The regiment was a mixed bag of rogues, short on discipline and long on energy. Under the leadership of Teddy Roosevelt and Alexander Brodie (the Arizona regiment commander and future governor), the volunteers, or Rough Riders as an adoring press preferred to call them, became a crack fighting outfit. Captain O’Neill, commanding Company A, was the regiment’s most popular officer. The men idolized the dashing former frontier lawman, and each man in Company A tried to model himself as a veritable reflection of their leader’s colorful personality. His noble sense of justice made him a favorite among the enlisted ranks. During the brief training period at San Antonio, Texas, Buckey not only won the unqualified respect and admiration of his charges, but that of his brother officers as well, especially Roosevelt. To “TR,” the handsome Irishman was the personification of the beau ideal Rough Rider.
In a few short weeks the regiment left for Tampa, Florida, the final staging area prior to shipping out to Cuba.
Much to their disappointment, part of the regiment was ordered to remain in Tampa. There were more soldiers wanting to join the fight to free Cuba than there were transports to take them. Not wanting to miss this “splendid little war,” many of the volunteers left behind did their best to bribe those shipping out to exchange places.
There was no room for the horses, either, and Roosevelt’s “Rough Riders” became “weary walkers.” The entire regiment for that matter might not have arrived in Cuba in time for the war had not the forceful Roosevelt commandeered a transport just in the nick of time.
Captain O’Neill had a chance to display his bravery before the troops hit the beaches at Daiquiri when a landing craft carrying members of the famed black “Buffalo Soldiers” capsized. Buckey leaped into the water in a vain attempt to save two men who had been pulled under by the weight of their equipment.
The Rough Riders had their baptism of fire at Las Guasimas on June 24, and when the smoke had cleared, 16 were dead and 52 had been wounded. Included among the casualties were Arizona Commander Major Alexander Brodie and Captain Jim McClintock of Company B. It was a few days later, however, at San Juan Heights, in what Roosevelt later called “my crowded hour,” the Rough Riders had their rendezvous with destiny.
“An officer should never take cover,” Buckey had often said. Time and time again he had defied the Spanish sharpshooters, walked up and down the lines shouting encouragement to his troopers. At Las Guasimas, the flat, brittle crack of the Spanish Mauser rifles had kept the troops pinned down for hours, yet O’Neill walked through the gunfire untouched, increasing the awe of the men in his command. “The Spanish bullet has never been molded that will kill Buckey O’Neill,” he had said jokingly on several occasions. Several years earlier Buckey had written an article called A Horse of the Hash Knife Brand, in which he expressed what must have been his own philosophical feelings toward death. It read in part, “. . . the Indians were right. Death was the black horse that came some day into every man’s camp, and no matter when that day came, a brave man should be booted and spurred and ready to ride him out.”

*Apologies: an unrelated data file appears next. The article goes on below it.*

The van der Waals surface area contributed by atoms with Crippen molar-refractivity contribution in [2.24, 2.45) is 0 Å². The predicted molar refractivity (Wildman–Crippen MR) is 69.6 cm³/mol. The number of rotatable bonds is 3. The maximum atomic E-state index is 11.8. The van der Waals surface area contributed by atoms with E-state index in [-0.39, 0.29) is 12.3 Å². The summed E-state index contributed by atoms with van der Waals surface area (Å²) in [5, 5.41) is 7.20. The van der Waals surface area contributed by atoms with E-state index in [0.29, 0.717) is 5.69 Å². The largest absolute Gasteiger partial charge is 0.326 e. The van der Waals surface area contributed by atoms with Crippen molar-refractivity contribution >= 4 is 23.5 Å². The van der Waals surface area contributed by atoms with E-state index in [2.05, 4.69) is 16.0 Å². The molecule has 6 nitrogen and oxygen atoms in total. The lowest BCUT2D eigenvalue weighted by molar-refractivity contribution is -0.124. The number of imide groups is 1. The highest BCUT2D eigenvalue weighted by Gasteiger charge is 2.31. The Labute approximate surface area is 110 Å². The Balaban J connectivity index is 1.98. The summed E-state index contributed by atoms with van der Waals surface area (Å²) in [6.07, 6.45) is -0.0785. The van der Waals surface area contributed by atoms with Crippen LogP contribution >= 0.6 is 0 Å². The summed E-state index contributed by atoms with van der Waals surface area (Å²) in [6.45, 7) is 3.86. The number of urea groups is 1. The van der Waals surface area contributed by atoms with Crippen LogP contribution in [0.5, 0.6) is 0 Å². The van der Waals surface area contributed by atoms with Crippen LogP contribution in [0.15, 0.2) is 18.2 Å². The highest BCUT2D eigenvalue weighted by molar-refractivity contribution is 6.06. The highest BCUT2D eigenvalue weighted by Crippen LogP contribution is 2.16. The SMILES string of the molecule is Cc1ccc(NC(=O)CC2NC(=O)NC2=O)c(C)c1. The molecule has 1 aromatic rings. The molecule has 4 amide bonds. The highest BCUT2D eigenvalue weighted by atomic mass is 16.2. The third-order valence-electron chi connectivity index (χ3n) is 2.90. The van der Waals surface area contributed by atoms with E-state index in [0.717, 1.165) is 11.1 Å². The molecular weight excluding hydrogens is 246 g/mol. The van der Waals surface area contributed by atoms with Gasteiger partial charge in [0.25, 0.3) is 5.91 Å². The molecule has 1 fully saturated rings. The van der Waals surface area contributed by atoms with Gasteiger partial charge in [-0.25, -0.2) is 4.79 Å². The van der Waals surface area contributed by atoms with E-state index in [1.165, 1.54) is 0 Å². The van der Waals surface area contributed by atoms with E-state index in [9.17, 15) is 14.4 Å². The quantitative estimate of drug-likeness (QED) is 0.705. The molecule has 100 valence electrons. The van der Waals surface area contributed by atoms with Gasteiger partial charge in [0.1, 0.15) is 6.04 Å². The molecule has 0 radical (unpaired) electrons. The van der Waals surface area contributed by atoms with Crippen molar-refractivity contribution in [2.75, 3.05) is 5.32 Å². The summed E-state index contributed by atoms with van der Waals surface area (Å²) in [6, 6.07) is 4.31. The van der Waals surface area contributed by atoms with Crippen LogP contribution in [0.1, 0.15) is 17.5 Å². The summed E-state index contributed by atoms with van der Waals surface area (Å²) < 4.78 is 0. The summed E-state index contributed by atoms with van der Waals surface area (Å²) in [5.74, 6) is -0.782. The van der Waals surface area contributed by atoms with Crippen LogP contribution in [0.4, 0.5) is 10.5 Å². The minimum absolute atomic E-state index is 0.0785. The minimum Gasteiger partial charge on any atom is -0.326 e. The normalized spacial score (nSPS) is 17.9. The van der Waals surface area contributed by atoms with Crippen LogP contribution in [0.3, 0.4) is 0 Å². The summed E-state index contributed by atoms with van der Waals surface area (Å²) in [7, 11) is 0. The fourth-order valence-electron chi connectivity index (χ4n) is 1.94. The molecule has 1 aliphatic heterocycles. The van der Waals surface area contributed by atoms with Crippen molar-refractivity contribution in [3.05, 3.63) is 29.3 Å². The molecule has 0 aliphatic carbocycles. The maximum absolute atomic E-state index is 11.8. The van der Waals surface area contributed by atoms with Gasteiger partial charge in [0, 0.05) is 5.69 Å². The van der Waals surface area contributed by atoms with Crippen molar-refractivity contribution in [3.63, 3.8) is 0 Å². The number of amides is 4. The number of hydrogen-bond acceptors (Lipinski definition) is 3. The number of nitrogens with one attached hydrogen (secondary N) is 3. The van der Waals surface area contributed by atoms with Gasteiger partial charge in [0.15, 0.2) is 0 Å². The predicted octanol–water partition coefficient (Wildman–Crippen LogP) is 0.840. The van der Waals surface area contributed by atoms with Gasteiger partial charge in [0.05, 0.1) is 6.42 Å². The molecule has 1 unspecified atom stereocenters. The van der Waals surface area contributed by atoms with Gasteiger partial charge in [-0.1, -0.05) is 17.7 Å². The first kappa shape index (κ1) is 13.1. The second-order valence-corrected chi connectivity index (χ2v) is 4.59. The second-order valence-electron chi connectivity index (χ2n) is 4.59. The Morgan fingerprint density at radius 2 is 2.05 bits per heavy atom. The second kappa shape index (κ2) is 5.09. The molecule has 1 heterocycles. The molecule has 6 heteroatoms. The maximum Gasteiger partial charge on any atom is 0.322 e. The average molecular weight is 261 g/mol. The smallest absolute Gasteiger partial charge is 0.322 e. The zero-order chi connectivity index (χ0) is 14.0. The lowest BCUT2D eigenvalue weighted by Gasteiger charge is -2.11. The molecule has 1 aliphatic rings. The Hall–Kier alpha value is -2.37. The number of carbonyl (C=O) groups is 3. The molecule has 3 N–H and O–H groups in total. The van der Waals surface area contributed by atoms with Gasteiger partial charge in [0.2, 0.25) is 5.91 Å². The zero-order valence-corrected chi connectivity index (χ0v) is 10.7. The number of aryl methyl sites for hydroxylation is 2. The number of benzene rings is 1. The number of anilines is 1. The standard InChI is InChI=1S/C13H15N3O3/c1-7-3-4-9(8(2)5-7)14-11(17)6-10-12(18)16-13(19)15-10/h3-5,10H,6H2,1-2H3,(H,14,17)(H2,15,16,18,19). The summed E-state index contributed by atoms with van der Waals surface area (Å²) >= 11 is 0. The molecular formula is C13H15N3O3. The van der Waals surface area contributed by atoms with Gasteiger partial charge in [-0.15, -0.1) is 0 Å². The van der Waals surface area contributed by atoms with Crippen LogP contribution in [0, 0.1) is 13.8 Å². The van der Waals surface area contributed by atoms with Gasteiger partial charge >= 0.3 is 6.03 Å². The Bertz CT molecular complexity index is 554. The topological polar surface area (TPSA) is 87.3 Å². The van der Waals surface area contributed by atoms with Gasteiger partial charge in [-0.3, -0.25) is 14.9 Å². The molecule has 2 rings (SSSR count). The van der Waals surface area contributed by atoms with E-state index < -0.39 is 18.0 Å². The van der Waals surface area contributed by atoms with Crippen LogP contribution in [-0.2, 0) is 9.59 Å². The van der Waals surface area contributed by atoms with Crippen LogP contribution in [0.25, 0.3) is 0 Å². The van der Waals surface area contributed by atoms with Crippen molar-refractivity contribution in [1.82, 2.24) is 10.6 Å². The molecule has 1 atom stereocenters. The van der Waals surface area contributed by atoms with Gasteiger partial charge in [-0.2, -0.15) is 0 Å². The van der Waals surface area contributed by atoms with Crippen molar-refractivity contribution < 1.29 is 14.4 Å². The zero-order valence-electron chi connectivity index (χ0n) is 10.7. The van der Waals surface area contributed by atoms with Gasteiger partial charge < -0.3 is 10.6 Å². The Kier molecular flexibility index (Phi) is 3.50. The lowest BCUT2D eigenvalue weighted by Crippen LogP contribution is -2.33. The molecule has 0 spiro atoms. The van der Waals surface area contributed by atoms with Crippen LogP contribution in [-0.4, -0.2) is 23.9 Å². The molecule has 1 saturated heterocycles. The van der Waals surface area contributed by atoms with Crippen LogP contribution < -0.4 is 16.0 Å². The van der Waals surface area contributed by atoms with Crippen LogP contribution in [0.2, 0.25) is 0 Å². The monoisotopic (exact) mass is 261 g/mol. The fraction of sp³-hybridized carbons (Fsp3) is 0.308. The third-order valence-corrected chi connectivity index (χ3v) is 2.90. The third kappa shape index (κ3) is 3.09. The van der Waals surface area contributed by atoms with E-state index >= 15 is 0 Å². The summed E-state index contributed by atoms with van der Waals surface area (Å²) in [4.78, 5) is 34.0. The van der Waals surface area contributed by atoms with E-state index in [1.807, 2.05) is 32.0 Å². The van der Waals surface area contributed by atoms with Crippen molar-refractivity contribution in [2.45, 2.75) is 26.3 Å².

As the battle raged, he paused now and then to chat or joke with his men, trying to soothe their nerves as the Spanish sniper fire was beginning to take its toll. There was no doubt his calm demeanor had a calming effect on the soldiers. The captain continued to defy death. He turned towards the Spanish lines and began to roll another cigarette. An officer suggested he take cover, but he stubbornly refused. Ignoring the gunfire, he continued to pause and chat with his men. He had just rolled another cigarette and turned to speak to an officer when a Mauser slug, fired from somewhere in the dense jungle, struck him in the mouth. Ironically, Buckey, with his strong sense of destiny, would not make what would have been the crowning achievement of an eventful life—he didn’t get to make that dramatic charge up San Juan Hill. The men of Company A stared in shock and disbelief at the body of their gallant captain lying dead on the battlefield. It was said Company A ceased to function as a unit, as the stunned troopers “went off on their own.” Some attached themselves to other units, while others rallied around Roosevelt. In time, the shock of Buckey O’Neill’s death wore off. The war was brief and soon the troops came home to the cheers of hero-worshiping Americans. In 1907, a magnificent bronze statue was unveiled on the courthouse lawn at Prescott. The monument, a creation of noted artist Solon Borglum, was dedicated to the memory of Captain O’Neill and in honor of the Rough Riders and should, rightfully, be called the Rough Rider statue, but to Arizonans who know his story, it will always be a lasting tribute to their happy warrior, Buckey O’Neill.
Excerpt from Arizona Adventure by Marshall Trimble, the state’s official historian.